Juliet thanks Susan for her tip about Billee Bee. The telegram came just in time: Kit and Isola were out gathering herbs early in the morning and Juliet was inside with Billee Bee upstairs. Juliet checked Billee Bee's room, but she and the letters were gone. Juliet called Dawsey and he called Booker to warn him. Dawsey and Juliet started to run down the hill when they passed Isola's house and noticed Kit and Isola sitting outside the smokehouse. There was squawking coming from inside.
Juliet's account of how they caught Billee Bee indicates again that the Society members are family and will do what they can to stand up for each other. This is especially apparent as Juliet calls on Dawsey and Booker, as she recognizes that one person alone can't effectively put this right.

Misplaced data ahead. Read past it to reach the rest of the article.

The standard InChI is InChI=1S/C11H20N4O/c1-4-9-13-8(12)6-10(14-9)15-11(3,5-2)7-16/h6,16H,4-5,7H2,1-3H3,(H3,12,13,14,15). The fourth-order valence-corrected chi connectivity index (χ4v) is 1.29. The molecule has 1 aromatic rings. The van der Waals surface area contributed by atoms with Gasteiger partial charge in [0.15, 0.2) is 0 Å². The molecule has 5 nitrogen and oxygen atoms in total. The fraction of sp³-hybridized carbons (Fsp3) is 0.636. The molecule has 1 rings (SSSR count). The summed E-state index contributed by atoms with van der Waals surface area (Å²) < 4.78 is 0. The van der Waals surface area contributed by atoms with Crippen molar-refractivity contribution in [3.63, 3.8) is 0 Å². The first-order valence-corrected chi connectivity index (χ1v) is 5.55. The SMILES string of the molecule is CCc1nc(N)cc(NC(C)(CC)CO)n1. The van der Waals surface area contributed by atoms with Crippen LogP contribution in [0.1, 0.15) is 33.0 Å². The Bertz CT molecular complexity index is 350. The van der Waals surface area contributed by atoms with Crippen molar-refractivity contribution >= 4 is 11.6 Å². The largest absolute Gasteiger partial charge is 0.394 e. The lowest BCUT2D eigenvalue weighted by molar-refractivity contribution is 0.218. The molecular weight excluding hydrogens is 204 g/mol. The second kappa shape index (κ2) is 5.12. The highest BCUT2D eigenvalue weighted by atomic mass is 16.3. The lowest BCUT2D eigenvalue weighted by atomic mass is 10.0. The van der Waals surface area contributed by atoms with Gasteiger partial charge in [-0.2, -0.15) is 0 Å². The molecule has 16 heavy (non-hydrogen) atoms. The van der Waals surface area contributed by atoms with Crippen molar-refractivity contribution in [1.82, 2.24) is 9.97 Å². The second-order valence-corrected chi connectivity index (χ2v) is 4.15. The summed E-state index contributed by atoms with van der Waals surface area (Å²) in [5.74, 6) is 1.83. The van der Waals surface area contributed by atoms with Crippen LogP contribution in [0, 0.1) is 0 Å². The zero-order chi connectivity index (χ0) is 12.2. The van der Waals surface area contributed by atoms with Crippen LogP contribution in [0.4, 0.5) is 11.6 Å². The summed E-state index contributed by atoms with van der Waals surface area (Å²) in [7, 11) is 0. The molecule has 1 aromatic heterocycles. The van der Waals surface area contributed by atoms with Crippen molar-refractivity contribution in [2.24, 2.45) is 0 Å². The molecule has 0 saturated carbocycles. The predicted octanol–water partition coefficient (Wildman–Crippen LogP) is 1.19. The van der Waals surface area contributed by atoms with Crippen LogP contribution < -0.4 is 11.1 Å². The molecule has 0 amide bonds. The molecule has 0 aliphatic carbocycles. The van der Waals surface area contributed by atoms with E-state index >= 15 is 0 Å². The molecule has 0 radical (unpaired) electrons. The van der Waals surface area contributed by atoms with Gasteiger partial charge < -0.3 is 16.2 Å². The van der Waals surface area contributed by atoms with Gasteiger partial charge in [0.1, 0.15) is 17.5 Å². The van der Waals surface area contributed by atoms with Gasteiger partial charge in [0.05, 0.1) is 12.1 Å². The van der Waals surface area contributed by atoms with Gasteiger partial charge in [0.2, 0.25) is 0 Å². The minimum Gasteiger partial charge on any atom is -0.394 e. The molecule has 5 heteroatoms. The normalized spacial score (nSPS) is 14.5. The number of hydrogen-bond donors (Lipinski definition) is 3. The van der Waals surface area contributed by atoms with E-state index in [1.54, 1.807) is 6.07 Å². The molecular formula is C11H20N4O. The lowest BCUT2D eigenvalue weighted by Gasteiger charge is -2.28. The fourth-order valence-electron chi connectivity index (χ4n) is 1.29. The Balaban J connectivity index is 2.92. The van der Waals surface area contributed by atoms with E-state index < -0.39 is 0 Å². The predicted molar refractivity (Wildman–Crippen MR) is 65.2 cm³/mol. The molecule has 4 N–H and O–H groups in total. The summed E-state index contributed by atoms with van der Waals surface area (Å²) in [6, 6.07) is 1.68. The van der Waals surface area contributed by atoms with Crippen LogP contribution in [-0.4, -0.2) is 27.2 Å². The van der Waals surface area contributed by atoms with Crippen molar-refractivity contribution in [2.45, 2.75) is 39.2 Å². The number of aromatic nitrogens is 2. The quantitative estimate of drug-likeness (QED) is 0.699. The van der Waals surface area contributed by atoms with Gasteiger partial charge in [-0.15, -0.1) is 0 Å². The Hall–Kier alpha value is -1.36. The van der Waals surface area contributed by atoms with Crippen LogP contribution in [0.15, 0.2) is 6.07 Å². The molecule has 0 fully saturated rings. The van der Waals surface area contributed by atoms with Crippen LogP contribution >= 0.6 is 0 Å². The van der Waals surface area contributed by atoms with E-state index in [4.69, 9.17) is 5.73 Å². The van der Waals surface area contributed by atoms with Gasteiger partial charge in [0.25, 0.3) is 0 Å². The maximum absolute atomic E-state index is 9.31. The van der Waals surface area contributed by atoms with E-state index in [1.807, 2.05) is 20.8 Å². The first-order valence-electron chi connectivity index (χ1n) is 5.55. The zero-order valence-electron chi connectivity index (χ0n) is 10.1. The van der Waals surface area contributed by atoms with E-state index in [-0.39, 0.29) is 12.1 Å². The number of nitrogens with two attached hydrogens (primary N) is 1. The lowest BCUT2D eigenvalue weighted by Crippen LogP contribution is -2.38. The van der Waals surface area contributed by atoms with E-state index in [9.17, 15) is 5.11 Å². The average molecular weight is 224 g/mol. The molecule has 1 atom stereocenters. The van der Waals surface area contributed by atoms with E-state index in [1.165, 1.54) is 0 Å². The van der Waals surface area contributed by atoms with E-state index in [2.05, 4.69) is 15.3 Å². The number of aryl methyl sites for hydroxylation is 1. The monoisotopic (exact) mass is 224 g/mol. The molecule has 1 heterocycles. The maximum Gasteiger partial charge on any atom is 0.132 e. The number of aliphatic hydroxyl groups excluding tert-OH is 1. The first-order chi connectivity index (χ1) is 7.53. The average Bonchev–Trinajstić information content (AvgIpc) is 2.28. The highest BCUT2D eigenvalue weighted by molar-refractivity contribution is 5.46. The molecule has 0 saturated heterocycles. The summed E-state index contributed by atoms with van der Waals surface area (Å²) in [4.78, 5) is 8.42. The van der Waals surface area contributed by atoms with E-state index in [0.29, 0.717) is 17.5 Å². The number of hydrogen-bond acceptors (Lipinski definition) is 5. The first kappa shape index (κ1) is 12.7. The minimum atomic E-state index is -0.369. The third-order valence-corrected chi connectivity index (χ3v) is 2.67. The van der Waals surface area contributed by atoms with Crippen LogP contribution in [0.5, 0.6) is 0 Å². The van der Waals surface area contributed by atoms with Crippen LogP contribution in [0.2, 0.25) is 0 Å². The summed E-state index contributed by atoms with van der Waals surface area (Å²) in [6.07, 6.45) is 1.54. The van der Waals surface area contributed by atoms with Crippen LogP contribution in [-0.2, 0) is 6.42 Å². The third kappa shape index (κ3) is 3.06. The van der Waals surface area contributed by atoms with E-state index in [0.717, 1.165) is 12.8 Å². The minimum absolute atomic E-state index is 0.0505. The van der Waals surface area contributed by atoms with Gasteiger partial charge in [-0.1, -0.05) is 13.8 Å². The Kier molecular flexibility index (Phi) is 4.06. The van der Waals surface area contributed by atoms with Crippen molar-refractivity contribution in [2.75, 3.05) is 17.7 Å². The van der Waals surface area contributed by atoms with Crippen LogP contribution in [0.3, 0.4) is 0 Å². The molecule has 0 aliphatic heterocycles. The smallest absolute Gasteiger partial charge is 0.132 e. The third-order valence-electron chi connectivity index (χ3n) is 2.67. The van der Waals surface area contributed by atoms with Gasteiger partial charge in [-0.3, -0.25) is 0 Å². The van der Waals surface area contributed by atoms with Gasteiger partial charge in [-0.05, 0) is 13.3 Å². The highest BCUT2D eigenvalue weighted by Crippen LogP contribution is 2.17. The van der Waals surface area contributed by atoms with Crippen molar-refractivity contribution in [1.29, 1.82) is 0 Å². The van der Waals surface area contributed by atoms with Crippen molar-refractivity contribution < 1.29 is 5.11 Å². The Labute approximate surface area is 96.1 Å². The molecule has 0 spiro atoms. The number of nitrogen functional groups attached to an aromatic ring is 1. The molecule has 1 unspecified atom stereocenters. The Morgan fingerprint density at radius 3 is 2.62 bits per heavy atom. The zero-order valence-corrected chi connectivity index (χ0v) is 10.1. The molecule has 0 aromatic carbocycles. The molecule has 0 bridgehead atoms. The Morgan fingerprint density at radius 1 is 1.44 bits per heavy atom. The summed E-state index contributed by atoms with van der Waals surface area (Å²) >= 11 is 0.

Kit had the envelope of letters and a gift from Billee Bee in her hands—a quilted ferret—and Juliet was thrilled to see that the letters were safe. Dawsey opened the smokehouse door and found Billee Bee inside with Isola's angry parrot. Juliet accused Billee Bee of stealing the letters and threw out some possible headlines that might run when the world discovers she's involved with Gilly.
Juliet's threatened newspaper headlines show that while literature can free people and connect them, writing has a variety of purposes and in this case, can actually trap Billee Bee and make her look untrustworthy and pathetic.
Booker arrived, wearing a uniform jacket, with Remy carrying a hoe. Booker growled that he wouldn't arrest Billee Bee, but he'd make sure she left the island. Billee Bee took the toy ferret from Kit as she left. Juliet says that Isola and Kit were out so early because after reading Billee Bee's head, Isola was concerned: the "duplicitous bump" was huge. Isola and Kit decided to keep watch, and that's how they caught Billee Bee. Juliet asks what Billee Bee and Gilly were going to do with the letters.
Remy's arrival shows that she's also becoming part of the Society family. The reasons for Isola's suspicion suggest that even if phrenology itself is nonsense, books like that have their place—Isola has it to thank for keeping her Granny Phee letters.